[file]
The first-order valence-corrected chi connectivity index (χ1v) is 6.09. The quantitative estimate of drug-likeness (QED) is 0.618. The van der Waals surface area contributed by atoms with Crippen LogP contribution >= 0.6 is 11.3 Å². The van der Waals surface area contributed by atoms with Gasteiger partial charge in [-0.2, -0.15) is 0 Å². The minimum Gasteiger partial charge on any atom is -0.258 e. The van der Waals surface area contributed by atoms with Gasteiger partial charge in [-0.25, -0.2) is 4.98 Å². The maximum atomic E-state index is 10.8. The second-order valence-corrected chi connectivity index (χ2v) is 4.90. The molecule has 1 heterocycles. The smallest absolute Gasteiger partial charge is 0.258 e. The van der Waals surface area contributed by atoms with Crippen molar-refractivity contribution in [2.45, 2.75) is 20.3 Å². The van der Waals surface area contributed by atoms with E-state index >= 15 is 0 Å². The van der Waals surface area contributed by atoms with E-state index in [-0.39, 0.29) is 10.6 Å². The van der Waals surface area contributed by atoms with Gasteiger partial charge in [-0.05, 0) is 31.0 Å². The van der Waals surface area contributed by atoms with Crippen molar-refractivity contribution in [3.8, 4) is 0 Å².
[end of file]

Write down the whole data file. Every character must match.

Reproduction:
The first-order valence-corrected chi connectivity index (χ1v) is 6.09. The quantitative estimate of drug-likeness (QED) is 0.618. The van der Waals surface area contributed by atoms with Crippen LogP contribution >= 0.6 is 11.3 Å². The van der Waals surface area contributed by atoms with Gasteiger partial charge in [-0.2, -0.15) is 0 Å². The minimum Gasteiger partial charge on any atom is -0.258 e. The van der Waals surface area contributed by atoms with Gasteiger partial charge in [-0.25, -0.2) is 4.98 Å². The maximum atomic E-state index is 10.8. The second-order valence-corrected chi connectivity index (χ2v) is 4.90. The molecule has 1 heterocycles. The smallest absolute Gasteiger partial charge is 0.258 e. The van der Waals surface area contributed by atoms with Crippen molar-refractivity contribution in [2.45, 2.75) is 20.3 Å². The van der Waals surface area contributed by atoms with E-state index >= 15 is 0 Å². The van der Waals surface area contributed by atoms with E-state index in [-0.39, 0.29) is 10.6 Å². The van der Waals surface area contributed by atoms with Gasteiger partial charge in [-0.05, 0) is 31.0 Å². The van der Waals surface area contributed by atoms with Crippen molar-refractivity contribution in [3.8, 4) is 0 Å².